So why do yoga at all? According to yogic philosophy the body is the manifestation of the mind which is a manifestation of the spirit. The first aim of yoga is to relax. After relaxation comes health of the body. Thereafter, health of the mind and an ability to connect with our true nature: our soul, which connects us to everything and everyone else in the universe and which is always peaceful and happy. According to yoga, ALL disease - from colds to cancer - are psycho-somatic and caused by stress and inner conflict. Yoga dissolves mental conflict, allowing for a healthy body…. which is, after all, what the NHS spends billions each year on trying to achieve for the nation. 

Another question frequently asked of me is "what type of yoga do you do?" To satisfy anyone wondering about the type of yoga in which I am being trained to teach: Hatha yoga. It is a reflection of how entrenched marketing mentality is in our culture that now even yoga is branded. This makes the consumer - and potential practitioner - believe that these styles are very different. Not so. The subdivisions exist mainly as a way to get people coming back to a specific class. The fundamentals of all these yogas are the same. The postures are all the same. What may differ is the sequence the postures are practised in and the pace. The core principles are equivalent. Or should be. 

The mind is an ever-shifting, scattered place. Yoga encourages one-pointedness of the mind by honing concentration onto the body and the breath, inducing the relaxation we so badly need in our stress-riddled lives. If the breath and body are all we observe, there is no room for all the worrying, deliberating and wavering.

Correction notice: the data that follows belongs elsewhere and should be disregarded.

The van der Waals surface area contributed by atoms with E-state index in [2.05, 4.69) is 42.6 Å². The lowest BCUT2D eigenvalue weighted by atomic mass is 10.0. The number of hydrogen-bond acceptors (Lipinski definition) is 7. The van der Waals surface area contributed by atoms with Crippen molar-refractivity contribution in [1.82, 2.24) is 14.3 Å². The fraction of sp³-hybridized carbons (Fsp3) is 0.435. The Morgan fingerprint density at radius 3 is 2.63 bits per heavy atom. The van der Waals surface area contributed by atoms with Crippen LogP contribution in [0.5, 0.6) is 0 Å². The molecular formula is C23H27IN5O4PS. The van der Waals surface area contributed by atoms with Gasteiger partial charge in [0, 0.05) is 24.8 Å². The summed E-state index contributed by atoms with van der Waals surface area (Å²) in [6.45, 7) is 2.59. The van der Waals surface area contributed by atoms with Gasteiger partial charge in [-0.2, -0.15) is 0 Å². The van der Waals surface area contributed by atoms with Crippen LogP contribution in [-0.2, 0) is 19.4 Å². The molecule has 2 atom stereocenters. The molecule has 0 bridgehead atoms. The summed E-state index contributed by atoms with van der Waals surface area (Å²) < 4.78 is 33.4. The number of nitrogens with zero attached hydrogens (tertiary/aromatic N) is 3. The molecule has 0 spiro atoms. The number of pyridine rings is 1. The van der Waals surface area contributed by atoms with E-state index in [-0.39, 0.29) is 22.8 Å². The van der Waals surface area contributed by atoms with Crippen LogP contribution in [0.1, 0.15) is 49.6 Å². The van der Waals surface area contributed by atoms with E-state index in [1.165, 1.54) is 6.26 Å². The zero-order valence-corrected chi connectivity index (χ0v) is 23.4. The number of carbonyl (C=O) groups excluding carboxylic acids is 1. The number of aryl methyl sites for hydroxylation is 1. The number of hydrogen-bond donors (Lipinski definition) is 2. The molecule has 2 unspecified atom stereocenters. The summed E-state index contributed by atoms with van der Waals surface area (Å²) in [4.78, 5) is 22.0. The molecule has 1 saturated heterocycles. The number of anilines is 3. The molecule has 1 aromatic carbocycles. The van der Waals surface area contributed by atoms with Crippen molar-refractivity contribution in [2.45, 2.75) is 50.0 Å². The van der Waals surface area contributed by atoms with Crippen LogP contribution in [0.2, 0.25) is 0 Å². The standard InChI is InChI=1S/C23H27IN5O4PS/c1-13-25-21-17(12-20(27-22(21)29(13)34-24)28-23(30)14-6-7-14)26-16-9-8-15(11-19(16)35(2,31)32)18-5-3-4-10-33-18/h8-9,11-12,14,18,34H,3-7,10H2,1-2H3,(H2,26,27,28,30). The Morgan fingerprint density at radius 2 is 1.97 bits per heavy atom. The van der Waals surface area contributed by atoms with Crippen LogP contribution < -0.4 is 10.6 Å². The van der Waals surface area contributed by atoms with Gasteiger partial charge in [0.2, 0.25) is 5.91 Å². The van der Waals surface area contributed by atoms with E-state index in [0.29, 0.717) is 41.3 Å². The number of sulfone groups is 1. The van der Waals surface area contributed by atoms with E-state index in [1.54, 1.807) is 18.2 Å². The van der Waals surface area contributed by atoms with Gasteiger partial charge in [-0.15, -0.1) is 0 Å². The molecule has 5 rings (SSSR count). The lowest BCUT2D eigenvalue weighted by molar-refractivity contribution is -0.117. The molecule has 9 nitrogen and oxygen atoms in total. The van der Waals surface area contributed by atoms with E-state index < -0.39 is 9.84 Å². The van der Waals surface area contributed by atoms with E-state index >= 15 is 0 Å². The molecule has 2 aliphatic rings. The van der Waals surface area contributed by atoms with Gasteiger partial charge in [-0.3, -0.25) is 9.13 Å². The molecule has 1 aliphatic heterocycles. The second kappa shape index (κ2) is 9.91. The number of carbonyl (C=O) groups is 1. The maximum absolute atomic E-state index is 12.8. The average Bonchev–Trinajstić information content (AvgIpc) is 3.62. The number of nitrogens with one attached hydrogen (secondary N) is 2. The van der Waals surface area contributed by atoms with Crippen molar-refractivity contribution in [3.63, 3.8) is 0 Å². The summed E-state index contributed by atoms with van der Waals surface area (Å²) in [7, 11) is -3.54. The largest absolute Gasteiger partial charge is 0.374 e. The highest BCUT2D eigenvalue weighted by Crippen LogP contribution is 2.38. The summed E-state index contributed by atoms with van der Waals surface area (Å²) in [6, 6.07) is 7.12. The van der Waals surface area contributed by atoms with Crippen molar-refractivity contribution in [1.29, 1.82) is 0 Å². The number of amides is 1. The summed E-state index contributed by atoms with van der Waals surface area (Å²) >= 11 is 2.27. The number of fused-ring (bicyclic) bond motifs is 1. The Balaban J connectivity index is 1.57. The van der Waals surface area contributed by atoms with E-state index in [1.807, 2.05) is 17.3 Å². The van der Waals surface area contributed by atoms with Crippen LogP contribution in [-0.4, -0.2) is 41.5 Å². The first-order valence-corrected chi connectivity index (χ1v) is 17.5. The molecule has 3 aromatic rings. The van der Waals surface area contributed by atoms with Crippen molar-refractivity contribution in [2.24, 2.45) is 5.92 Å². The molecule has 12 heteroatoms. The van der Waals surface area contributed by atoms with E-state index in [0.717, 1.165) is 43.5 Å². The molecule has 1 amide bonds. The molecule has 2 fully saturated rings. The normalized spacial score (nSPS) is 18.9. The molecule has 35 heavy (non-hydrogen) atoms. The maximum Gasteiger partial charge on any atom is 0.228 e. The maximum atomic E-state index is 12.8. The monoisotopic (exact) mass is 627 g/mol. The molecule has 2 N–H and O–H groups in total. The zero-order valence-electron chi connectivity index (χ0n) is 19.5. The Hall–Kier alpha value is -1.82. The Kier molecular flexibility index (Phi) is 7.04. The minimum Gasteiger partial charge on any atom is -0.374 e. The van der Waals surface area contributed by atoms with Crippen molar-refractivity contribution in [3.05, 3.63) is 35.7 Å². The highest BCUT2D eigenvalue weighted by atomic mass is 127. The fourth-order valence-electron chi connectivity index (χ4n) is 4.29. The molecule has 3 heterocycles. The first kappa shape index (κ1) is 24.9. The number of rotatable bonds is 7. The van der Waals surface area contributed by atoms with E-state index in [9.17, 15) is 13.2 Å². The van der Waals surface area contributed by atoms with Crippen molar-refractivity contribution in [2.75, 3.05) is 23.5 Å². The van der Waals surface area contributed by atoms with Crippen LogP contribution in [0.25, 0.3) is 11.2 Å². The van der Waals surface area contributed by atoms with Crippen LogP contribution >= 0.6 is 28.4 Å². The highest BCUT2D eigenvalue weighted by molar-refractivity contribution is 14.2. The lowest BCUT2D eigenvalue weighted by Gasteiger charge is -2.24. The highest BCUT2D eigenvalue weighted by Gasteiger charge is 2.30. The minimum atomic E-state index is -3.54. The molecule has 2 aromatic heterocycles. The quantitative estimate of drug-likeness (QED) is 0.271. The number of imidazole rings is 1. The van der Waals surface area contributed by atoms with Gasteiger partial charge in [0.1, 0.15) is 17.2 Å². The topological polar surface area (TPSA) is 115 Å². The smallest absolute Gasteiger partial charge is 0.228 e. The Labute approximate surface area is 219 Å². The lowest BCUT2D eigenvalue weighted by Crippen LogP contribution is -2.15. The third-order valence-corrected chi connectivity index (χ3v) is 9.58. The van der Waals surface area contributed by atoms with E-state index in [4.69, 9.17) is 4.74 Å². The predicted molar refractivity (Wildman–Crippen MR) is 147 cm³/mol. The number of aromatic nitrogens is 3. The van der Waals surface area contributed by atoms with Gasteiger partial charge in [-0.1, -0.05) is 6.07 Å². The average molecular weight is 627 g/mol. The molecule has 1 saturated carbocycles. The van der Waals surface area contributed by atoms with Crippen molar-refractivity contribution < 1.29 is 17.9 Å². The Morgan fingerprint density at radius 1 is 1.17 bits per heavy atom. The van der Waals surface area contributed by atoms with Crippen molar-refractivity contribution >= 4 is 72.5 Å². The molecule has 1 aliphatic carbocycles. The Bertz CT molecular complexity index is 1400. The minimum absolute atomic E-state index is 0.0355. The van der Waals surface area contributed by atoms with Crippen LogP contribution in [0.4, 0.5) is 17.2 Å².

And by stress, we are not only talking about life quaking events and situations like bullying, break-ups or bereavement. Stress includes all the day to day activities like sitting in traffic, being irked by the d**k ahead of you in a queue or waiting for your turn to be served in a busy pub. That fist-around-the-stomach rush you feel when you see your crush is also a form of stress. 

Stress is required. But our modern lives are such that the stress response - a cocktail and rollercoaster ride of hormones - is on pretty much all the time. And we have no control over it. It is a completely involuntary physical response to events. Yoga helps turn this, and eventually ALL, involuntary physical and emotional responses into VOLUNTARY responses. We become the boss of our minds and not vice versa.

So, what you are all dying to know: can you lose weight with yoga? Hell yes. 3 weeks into my yoga teacher training course and I am slimmer, toned and feeling fantastic, even though yoga is currently my only form of exercise - bar some gentle walking on a daily(ish) basis. It is not just the calories you burn and the increased muscle tone you achieve through the postures. Through control of your mind you will be able to avoid over-eating. Being more aware of your body will help you realise whether you are actually full and when you are actually hungry. You will develop increased levels of energy so you won't need to fuel what might be a deficit in mental energy with food. And we all know decreasing the calories will bring bout weight loss.

Another aim of asana practise (i.e. practising a sequence of postures) is to put the body in a Sattvic (pure) state in preparation for meditation practice. We tend to fluctuate between either a Rajsic (restless) state or a Tamsic (lethargic) state. The idea is to reach a state of equanimity in which we can maintain a sitting meditative posture for an extended period of time.

Why bother meditating? Because it, too, brings about the health and calm which lead to happiness. And this is what we spend our whole existence trying to achieve through sensual pleasure, fast cars and iPads, isn't it? 


  1. following your heartsies? :)

    i wanna see you expand on the last line you wrote. creative challenge: what's wrong with the following things:
    the acceleration of technology
    the sensationalism of the mundane
    the death of underground culture
    social media obsession
    and, for the hell of it, running BBQ sauce over nachos

    if u can get that all in a post, i'll be damned.

  2. One cannot control birth and never can face the fear of death. All life is spent deluding around pleasure, happiness, valor, advancement and crap that doesn't matter.
    It's only yoga can show you the way to answer questions that matter. What you do with mundane well, will remain mundane.